Professional News
Insel: 'Different Kind of Science' Poised to Transform Psychiatry
Psychiatric News
Volume 43 Number 13 page 6-6

Psychiatry is still awaiting the "disruptive innovations" in scientific research that have helped to reconceptualize disease in other areas of medicine, said Thomas Insel, M.D., director of the National Institute of Mental Health (NIMH), at APA's 2008 annual meeting in Washington, D.C., in May.

The study of genomic variation and its role in leading to changes in complex brain circuitry, recognition of the longitudinal and developmental nature of disorders, and the discovery of biomarkers linked to a more precise understanding of the pathophysiology of disease are the tools of a 21st-century science promising to transform the treatment of mental illness.

Insel said those same tools have been applied in other areas of medicine to reconceptualize the nature of disease and to reduce mortality dramatically for people with such disorders as cardiovascular disease and cancer.

In contrast, the diagnosis and treatment of mental illness, he said, have been stuck in a 20th-century model.

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NIMH Director Thomas Insel, M.D.: "Genes code for proteins that play out in particular brain areas at particular times to change the way brain circuitry develops. It's all about variation and how it plays out at each of these levels." 

Credit: Mark Moran

"By comparison, when one looks at mental illness, I think it's fair to say that unlike the rest of medicine we are locked into diagnosis by observation, we make our diagnoses late in the [trajectory of disease], and our ability to predict disease is not very good," Insel said. "We don't know much about the causes of the disorders we treat, and treatment is largely by trial and error."

Nonetheless, progress is being made. He outlined a number of areas in which psychiatric research is moving slowly in the direction of new strategies of scientific discovery—what Insel called "disruptive innovations"—that will provide a radically altered understanding of the nature of mental illness.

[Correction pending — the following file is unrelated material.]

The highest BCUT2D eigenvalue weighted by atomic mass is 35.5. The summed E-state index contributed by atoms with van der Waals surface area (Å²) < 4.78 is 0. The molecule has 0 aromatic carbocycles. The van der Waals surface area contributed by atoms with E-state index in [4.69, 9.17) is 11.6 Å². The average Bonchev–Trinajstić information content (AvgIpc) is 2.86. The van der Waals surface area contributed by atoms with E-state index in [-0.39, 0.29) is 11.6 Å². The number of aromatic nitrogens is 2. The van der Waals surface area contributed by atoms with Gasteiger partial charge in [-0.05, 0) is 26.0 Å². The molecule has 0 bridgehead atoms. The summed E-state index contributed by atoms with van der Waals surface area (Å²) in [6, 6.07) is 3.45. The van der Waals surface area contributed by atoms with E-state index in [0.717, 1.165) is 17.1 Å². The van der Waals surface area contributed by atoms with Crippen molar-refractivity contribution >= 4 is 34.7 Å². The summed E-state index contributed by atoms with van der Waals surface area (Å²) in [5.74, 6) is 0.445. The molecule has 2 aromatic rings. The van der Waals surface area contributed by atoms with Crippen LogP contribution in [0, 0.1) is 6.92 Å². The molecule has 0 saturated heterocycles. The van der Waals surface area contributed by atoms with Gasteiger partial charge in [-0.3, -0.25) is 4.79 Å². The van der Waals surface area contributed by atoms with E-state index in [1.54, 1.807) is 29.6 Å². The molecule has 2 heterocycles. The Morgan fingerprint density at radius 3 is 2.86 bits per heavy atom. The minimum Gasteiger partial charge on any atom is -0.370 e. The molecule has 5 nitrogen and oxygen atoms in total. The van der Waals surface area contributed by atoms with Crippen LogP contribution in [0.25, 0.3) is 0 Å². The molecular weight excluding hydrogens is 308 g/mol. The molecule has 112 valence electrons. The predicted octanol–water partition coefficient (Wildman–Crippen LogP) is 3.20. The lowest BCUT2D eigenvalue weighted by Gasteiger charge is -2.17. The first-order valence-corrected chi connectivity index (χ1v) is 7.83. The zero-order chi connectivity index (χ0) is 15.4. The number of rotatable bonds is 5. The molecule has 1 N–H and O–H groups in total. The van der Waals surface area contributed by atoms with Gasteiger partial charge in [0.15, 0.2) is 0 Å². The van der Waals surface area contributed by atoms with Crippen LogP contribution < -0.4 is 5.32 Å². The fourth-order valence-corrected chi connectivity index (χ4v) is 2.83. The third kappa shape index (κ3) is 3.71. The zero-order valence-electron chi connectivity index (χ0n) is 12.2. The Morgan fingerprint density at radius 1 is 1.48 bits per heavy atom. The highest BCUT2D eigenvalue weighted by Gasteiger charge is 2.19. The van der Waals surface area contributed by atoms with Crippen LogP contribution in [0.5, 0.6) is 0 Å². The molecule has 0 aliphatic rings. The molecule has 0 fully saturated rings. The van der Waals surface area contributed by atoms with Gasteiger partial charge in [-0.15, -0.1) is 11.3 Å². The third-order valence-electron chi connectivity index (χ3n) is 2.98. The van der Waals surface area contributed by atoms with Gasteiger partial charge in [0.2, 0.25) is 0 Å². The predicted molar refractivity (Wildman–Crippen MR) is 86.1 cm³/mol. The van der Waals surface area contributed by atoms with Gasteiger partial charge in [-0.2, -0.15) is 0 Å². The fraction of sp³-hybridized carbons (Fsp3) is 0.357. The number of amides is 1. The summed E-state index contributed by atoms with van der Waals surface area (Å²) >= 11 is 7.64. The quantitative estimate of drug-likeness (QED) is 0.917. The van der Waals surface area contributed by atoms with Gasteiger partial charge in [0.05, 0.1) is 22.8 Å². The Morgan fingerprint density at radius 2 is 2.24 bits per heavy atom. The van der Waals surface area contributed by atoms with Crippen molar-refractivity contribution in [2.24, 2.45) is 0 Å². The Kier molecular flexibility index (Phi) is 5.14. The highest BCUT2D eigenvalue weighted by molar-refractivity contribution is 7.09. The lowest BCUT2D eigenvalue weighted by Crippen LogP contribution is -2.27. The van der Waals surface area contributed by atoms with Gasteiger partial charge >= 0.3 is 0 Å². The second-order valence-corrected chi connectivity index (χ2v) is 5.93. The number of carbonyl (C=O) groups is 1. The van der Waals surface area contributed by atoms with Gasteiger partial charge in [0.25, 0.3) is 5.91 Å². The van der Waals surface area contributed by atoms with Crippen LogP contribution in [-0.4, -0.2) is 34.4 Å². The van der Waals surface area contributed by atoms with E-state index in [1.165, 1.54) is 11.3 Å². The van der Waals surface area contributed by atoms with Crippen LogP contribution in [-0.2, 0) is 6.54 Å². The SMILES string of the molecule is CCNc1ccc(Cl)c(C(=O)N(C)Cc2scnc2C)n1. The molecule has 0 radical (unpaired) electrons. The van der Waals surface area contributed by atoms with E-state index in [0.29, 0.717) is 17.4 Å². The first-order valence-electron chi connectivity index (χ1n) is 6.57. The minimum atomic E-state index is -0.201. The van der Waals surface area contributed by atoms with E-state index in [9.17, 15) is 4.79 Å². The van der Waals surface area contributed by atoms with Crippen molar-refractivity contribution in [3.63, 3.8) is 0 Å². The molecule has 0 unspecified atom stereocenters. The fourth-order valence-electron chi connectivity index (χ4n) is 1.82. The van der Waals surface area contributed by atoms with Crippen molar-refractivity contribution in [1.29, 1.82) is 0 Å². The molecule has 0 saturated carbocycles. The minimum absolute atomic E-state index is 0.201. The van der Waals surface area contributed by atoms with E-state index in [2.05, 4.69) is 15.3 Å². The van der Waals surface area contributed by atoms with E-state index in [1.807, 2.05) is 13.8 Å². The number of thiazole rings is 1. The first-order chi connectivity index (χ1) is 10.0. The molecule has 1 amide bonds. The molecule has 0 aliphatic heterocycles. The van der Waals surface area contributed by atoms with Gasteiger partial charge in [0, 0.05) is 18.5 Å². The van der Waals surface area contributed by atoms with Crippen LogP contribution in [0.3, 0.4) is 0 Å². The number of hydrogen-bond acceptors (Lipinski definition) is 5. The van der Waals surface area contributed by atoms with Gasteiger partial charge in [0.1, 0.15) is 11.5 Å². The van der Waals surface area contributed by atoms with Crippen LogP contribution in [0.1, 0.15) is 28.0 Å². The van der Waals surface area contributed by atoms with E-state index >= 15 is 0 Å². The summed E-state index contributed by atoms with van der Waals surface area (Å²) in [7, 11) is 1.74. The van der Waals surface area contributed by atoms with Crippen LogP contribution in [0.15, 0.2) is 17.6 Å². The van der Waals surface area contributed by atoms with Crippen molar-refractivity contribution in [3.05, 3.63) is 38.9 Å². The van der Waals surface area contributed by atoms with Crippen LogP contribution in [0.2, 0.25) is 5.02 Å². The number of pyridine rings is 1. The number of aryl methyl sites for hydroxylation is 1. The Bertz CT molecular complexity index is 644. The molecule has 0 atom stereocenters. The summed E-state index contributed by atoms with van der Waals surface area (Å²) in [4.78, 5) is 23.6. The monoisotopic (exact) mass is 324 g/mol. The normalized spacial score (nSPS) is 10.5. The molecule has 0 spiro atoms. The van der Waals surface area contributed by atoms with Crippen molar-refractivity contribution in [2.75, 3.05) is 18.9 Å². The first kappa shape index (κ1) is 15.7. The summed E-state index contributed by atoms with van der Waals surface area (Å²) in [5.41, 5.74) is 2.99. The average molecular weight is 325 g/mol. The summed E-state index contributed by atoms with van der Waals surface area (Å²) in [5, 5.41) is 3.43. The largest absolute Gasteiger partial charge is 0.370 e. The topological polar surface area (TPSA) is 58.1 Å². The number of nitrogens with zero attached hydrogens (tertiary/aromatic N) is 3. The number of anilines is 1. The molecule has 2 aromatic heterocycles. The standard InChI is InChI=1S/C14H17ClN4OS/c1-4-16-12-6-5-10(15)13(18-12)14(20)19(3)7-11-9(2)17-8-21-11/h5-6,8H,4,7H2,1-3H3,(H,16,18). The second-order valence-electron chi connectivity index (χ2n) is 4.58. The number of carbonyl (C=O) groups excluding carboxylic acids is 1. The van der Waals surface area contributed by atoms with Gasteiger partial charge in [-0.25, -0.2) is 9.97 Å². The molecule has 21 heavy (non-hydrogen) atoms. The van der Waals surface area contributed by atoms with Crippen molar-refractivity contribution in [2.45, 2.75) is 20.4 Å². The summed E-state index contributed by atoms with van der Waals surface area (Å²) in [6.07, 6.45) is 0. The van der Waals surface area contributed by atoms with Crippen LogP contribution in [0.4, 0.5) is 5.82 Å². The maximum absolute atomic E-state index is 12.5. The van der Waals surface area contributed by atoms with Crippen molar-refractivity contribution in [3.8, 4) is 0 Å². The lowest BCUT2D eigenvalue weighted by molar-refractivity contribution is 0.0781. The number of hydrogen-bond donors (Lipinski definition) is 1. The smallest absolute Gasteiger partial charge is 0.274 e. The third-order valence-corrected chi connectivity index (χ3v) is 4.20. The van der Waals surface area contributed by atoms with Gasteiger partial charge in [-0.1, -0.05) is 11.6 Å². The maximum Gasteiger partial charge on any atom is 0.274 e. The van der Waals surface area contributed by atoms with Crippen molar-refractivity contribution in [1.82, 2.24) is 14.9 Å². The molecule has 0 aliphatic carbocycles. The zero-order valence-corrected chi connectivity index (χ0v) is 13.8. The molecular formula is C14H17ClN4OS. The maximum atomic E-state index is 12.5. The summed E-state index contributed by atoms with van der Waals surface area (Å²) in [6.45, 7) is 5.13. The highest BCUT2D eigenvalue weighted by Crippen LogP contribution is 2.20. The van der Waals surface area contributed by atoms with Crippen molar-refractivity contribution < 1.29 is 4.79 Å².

These include recent research showing that the conditions psychiatrists treat are disorders of complex brain circuitry; that they typically begin years before they come to the attention of a clinician; and that they are the result of multiple genetic variations, each of which may confer a degree of risk over time until the balance is tipped toward disease.

He cited, for instance, research from the intramural program at NIMH using structural imaging to compare brain changes in healthy children with those of children with a variety of neuropsychiatric illnesses. In one study, the brains of children between 7 and 12 years of age with and without ADHD were studied at two-year intervals over several years. The children with ADHD were found to have marked thinning of cortical areas.

The study, "Attention-Deficit/Hyperactivity Disorder Is Characterized By a Delay in Cortical Maturation," was published in the December 7, 2007, Proceedings of the National Academy of Sciences. An abstract of the article is posted at<www.pnas.org/cgi/content/short/104/49/19649>.

"It turns out that children with ADHD are about three years behind [their healthy counterparts] in cortical maturation," Insel said." This tells us that this disorder that we have defined on the basis of cognitive and behavioral manifestations is a brain disease, a disease of cortical maturation.

"Looking at it in this way raises all sorts of new questions," he continued. "What causes the delay in maturation? Do medications that reduce the behavioral and cognitive aspects have any impact on this maturation? So now we have an opportunity to think about this disorder in a way that is very different from where we have been."

But Insel cautioned that to say that psychiatric illnesses are brain disorders is not to equate them with neurological disorders, which typically stem from lesions in a particular part of the brain. Rather, it appears that complex social behavior—including the abnormal behavior, feelings, and cognition that are typically called mental illness—is related to abnormal development of interrelated networks, or circuits, in the brain.